The present compound designed by Murano actually replaced smaller, earlier wooden facilities of the seminary. One of the leading theological study centers in Japan and the training ground for many eminent religious leaders, the Lutheran Theological Seminary formerly occupied a site in another of Tokyo’s residential areas. Yet as the buildings grew old and the school outgrew the site, it became necessary to seek more spacious grounds. The new site was selected within a grove of beautiful mature trees near International Christian Uni-versity in Mitaka, a quiet Tokyo suburb.
At the request of the seminary the buildings — faculty residences, student dormitories, classrooms, library, and chapel — were all designed and completed in con-secutive stages. Despite this, Murano succeeded in creating an attractively unified composition that radiates a strong religious mood as well as the vitality of active student life. Because the Japan Theological Center occupies a neighboring site, the main entrance to the Lutheran campus was located on the west side to facilitate exchanges among the students of the two institutions.
To achieve a blend of religious symbolism and active student life in the building’s architectural expression, the designer found the lectures of the noted American priest and architect of religious buildings E. A. Sövik very helpful. Murano was also influenced by the sculp-tural forms and somewhat romantic architecture of Morse and Stiles Colleges at Yale University (1962) in New Haven, Connecticut, by Eero Saarinen.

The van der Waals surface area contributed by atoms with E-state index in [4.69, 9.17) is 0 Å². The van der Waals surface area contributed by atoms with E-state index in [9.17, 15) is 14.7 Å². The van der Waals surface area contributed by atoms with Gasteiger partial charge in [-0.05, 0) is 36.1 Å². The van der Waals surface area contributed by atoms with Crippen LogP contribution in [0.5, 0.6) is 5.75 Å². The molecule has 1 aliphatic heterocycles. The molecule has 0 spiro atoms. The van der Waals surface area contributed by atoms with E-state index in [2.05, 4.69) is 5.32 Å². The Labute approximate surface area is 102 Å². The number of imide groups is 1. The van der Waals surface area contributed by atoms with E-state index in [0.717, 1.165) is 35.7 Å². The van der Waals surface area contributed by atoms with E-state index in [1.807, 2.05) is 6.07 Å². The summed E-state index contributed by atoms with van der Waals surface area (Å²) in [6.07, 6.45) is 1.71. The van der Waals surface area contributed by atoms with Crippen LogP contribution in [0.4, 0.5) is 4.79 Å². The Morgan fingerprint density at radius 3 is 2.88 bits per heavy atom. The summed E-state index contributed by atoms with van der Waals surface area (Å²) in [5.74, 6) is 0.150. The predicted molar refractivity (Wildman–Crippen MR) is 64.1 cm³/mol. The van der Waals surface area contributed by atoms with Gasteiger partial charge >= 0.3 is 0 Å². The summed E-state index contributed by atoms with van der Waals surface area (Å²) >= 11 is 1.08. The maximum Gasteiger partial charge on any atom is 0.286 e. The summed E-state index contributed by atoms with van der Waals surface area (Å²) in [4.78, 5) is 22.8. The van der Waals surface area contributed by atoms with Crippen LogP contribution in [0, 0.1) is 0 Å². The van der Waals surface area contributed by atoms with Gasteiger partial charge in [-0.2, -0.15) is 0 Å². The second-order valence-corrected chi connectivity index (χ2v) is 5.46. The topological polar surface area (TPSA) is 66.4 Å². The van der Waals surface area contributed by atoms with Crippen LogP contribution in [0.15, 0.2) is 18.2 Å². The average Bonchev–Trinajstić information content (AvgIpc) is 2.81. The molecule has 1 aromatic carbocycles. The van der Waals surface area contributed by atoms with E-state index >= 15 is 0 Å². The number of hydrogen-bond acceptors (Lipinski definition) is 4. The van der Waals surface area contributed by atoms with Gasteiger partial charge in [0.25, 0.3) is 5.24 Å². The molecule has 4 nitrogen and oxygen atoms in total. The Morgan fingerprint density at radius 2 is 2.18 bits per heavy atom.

Five residences and one guest house on the south-ern end of the site face the faculty apartments; the approaching path leads through a landscaped and grassy area with flower beds. The location, plan, and window placement of every building are designed to guarantee maximum privacy for each unit while taking into careful consideration functional efficiency. At the same time, the modulated masses of the building groups, complemented by the soft visual quality of their spray-stucco-covered walls, assures a highly successful response to the rich natural surroundings.
The exten-sive light-and-shadow effects created by the solid wall masses, together with the texture of their surfaces, impart a mood of serenity that characterizes the archi-tecture of the campus. This mood, coupled with a feeling of solemnity, reaches its epitome in the intri-cately lit interior of the small chapel.
Name: Japan Lutheran Theological Seminary│Type: Education│Architect: Togo Murano│Completed: 1969
Literature: Togo Murano: master architect of Japan by Botond Bognar; with an introd. by Fumihiko Maki, New York, 1996.